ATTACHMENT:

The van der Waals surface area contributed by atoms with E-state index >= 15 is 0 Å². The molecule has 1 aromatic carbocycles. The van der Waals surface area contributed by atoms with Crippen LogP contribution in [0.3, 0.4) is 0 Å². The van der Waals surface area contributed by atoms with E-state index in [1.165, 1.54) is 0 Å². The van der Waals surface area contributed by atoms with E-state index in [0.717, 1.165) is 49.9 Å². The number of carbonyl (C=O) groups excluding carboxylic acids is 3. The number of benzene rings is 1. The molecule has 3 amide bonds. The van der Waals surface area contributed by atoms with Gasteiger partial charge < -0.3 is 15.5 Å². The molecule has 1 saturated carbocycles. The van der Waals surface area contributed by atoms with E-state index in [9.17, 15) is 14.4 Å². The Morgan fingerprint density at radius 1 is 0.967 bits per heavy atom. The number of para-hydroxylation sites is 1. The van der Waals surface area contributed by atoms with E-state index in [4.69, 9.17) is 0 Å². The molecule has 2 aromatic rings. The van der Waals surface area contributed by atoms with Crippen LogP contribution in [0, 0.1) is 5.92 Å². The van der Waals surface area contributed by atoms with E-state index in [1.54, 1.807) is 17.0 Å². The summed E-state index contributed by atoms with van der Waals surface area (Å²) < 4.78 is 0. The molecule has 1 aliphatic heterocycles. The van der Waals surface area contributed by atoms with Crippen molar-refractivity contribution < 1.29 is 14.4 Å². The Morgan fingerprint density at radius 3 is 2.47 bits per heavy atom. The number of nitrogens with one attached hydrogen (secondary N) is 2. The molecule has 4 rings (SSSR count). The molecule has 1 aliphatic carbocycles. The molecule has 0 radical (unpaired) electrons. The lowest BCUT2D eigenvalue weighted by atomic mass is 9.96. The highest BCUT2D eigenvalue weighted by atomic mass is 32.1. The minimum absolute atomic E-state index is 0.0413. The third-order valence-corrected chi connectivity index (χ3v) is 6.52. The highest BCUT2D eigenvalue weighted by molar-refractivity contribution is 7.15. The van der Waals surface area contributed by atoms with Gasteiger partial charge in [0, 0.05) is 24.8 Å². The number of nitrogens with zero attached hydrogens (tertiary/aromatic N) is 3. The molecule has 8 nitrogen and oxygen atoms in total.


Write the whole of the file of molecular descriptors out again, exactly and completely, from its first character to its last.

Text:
The van der Waals surface area contributed by atoms with E-state index >= 15 is 0 Å². The molecule has 1 aromatic carbocycles. The van der Waals surface area contributed by atoms with Crippen LogP contribution in [0.3, 0.4) is 0 Å². The van der Waals surface area contributed by atoms with E-state index in [1.165, 1.54) is 0 Å². The van der Waals surface area contributed by atoms with E-state index in [0.717, 1.165) is 49.9 Å². The number of carbonyl (C=O) groups excluding carboxylic acids is 3. The number of benzene rings is 1. The molecule has 3 amide bonds. The van der Waals surface area contributed by atoms with Gasteiger partial charge < -0.3 is 15.5 Å². The molecule has 1 saturated carbocycles. The van der Waals surface area contributed by atoms with E-state index in [9.17, 15) is 14.4 Å². The Morgan fingerprint density at radius 1 is 0.967 bits per heavy atom. The number of para-hydroxylation sites is 1. The van der Waals surface area contributed by atoms with E-state index in [4.69, 9.17) is 0 Å². The molecule has 2 aromatic rings. The van der Waals surface area contributed by atoms with Crippen LogP contribution in [0, 0.1) is 5.92 Å². The van der Waals surface area contributed by atoms with E-state index in [1.54, 1.807) is 17.0 Å². The summed E-state index contributed by atoms with van der Waals surface area (Å²) < 4.78 is 0. The molecule has 1 aliphatic heterocycles. The van der Waals surface area contributed by atoms with Crippen molar-refractivity contribution < 1.29 is 14.4 Å². The Morgan fingerprint density at radius 3 is 2.47 bits per heavy atom. The number of nitrogens with one attached hydrogen (secondary N) is 2. The molecule has 4 rings (SSSR count). The molecule has 1 aliphatic carbocycles. The molecule has 0 radical (unpaired) electrons. The lowest BCUT2D eigenvalue weighted by atomic mass is 9.96. The highest BCUT2D eigenvalue weighted by atomic mass is 32.1. The minimum absolute atomic E-state index is 0.0413. The third-order valence-corrected chi connectivity index (χ3v) is 6.52. The highest BCUT2D eigenvalue weighted by molar-refractivity contribution is 7.15. The van der Waals surface area contributed by atoms with Gasteiger partial charge in [0, 0.05) is 24.8 Å². The number of nitrogens with zero attached hydrogens (tertiary/aromatic N) is 3. The molecule has 8 nitrogen and oxygen atoms in total.